"In addition, detection and remediation ... is much more difficult in the cloud, as it covers the underlying cloud infrastructure, workloads, containers, and infrastructure as code," Costica says. "Automatic remediations are also a priority — being able to fix automatically deviations from known good configurations and best practices, or compliance mandates."

How to Spend $1 Billion

Companies that bring together cloud security controls from multiple platforms to improve visibility, detection, and response — what Gartner has dubbed cloud-native application protection platforms (CNAPPs) — have taken off in recent years, attracting massive investments. In 2021, Lacework set the bar high with a $1.3 billion Series D funding round, valuing the company at $8.3 billion. Also that year, Orca Security raised $550 million in a Series C round, raising the company's value to $1.8 billion. 

Orca Security, for one, does not plan to do another round of funding and instead focus on organic growth and the long haul, with health gross margins and a low burn rate, says Gil Geron, the firm's CEO and co-founder. While acquisitions can be "done right," they also bring risk, he says.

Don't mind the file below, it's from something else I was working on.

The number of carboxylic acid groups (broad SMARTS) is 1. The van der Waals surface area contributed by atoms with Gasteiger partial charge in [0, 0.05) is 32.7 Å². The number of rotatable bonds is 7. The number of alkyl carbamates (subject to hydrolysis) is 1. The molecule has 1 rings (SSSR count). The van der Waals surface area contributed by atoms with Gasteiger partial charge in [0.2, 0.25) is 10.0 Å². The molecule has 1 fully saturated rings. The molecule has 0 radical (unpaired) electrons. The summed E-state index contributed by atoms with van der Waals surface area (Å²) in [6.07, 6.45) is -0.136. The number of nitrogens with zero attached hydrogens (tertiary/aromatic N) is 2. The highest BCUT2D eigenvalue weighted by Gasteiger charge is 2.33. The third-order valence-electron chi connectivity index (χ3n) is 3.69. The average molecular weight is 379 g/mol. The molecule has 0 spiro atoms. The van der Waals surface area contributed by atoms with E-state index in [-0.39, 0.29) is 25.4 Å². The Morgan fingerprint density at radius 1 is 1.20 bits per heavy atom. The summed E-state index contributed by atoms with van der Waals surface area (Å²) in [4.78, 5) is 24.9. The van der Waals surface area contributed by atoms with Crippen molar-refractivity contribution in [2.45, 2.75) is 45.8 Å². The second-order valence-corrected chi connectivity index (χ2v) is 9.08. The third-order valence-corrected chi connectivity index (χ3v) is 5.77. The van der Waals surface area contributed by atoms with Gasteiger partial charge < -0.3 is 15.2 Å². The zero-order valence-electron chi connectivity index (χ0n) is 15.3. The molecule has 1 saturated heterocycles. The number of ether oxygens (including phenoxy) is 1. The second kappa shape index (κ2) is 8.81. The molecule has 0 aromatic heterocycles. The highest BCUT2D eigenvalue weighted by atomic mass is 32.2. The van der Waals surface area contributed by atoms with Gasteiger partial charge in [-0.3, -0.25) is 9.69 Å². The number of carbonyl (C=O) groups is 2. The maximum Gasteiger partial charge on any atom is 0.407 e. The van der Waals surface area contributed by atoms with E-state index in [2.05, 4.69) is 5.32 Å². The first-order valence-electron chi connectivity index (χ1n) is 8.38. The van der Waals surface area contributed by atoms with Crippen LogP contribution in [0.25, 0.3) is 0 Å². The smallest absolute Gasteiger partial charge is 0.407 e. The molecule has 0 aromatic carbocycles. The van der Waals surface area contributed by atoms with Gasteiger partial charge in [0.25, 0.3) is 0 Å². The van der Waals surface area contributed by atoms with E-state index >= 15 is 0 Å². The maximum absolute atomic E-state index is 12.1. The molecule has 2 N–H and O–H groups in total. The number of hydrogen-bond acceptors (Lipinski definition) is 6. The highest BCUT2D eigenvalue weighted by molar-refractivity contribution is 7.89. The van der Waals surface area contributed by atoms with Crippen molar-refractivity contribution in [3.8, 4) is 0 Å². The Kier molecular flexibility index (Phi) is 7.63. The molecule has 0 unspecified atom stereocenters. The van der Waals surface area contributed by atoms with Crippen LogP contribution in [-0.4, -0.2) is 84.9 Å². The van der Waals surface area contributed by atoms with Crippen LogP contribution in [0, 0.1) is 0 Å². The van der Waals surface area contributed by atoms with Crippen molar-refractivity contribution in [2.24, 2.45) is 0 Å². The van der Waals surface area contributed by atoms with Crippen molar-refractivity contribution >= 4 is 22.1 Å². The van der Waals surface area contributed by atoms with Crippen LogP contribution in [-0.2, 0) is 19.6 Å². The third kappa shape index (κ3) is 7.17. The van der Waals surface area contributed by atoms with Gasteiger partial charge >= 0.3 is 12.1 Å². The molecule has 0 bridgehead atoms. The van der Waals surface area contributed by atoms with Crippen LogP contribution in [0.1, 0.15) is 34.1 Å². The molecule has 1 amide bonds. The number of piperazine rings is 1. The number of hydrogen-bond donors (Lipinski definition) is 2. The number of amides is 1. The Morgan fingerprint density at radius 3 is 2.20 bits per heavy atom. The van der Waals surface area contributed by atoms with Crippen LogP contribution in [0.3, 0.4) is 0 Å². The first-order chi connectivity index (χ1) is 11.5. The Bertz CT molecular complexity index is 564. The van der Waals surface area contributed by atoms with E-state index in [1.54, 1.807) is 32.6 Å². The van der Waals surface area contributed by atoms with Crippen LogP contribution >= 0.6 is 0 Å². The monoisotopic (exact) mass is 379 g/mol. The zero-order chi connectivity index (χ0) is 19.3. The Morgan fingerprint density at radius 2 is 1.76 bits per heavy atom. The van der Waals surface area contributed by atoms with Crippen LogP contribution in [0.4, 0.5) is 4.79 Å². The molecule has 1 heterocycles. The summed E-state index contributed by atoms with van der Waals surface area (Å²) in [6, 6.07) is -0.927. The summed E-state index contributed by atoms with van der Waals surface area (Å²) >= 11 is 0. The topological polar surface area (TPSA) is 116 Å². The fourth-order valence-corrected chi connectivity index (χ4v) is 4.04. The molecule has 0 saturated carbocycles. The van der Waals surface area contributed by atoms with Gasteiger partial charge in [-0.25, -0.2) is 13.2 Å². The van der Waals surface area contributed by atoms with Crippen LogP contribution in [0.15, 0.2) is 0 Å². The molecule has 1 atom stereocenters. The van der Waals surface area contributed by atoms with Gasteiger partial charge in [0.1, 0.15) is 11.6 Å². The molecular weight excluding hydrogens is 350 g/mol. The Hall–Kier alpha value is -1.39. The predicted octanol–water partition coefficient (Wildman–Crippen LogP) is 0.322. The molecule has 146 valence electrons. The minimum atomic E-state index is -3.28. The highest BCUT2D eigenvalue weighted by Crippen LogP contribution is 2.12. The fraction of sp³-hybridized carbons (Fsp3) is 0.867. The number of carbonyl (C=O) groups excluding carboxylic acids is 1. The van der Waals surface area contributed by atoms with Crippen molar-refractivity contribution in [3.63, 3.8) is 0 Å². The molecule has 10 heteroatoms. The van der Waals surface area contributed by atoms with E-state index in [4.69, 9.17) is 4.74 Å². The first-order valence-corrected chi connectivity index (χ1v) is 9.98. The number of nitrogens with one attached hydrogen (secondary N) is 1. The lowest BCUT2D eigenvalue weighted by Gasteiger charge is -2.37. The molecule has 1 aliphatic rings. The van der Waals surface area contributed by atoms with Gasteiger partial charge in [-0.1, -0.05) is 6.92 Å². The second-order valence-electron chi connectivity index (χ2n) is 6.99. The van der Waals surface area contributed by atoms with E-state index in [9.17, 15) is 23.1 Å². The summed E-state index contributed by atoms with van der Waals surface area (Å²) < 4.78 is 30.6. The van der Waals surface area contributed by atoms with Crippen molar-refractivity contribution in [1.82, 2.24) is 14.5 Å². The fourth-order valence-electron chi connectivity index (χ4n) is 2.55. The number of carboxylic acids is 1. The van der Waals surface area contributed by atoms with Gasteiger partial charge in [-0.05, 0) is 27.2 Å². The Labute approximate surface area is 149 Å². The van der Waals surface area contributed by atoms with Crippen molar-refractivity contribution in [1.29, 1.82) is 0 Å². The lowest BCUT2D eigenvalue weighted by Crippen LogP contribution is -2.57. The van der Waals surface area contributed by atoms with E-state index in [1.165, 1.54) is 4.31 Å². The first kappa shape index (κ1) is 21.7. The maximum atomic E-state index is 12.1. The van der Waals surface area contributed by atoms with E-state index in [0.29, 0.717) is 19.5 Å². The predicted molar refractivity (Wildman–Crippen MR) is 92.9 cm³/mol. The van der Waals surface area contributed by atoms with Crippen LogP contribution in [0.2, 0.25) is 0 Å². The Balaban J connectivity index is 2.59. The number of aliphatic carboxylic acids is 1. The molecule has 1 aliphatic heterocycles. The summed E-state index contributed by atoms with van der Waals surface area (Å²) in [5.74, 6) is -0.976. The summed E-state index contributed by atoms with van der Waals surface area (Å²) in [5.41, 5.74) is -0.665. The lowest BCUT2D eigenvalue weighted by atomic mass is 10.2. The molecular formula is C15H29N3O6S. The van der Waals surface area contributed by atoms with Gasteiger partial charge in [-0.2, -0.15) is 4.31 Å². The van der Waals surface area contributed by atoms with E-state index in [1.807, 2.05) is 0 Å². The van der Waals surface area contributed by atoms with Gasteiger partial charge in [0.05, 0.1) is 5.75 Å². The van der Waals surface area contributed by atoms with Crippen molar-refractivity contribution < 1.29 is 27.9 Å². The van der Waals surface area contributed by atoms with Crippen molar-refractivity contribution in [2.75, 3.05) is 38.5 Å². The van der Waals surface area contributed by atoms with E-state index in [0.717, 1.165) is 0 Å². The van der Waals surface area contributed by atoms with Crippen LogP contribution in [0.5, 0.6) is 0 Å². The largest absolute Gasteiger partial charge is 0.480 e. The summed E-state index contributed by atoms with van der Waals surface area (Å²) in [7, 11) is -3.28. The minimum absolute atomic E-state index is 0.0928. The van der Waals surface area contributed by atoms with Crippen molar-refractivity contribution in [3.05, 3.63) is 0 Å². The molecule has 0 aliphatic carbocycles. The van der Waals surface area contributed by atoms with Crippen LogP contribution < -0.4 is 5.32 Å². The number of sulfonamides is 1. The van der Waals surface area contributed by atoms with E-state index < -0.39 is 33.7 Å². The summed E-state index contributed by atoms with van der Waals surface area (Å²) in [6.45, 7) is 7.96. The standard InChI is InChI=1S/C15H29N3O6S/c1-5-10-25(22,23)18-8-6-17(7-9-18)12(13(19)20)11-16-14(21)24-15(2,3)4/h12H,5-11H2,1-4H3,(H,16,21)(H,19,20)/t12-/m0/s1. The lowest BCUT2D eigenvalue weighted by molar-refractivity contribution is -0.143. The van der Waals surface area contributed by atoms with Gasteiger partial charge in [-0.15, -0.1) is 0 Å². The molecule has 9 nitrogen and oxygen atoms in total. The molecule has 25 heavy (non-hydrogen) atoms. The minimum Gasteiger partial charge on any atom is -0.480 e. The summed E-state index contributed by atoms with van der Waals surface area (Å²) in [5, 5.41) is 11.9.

"We've seen it in the past, where some of the larger players did the same play — they invested billions of dollars in acquisitions of wonderful companies [to] try to integrate them and pay the cost of creating like a Frankenstein type of product," Geron says. "We all know that M&A is very, very difficult."

Underscoring the treacherous nature of startups and funding, Lacework — the company that had an $8.3 billion valuation less than three years ago — had negotiated to sell the business to Wiz for between $150 million and $200 million, but the deal fell through during due diligence, according to TechCrunch.

Best of Breed to Best of Platform?

Yet, the demand for consolidation in the cloud-security sector appears to be strong. At the RSA Conference this week, customers are increasingly looking not for a collection of best-of-breed solutions, but a "best of platform," says Wiz's Costica.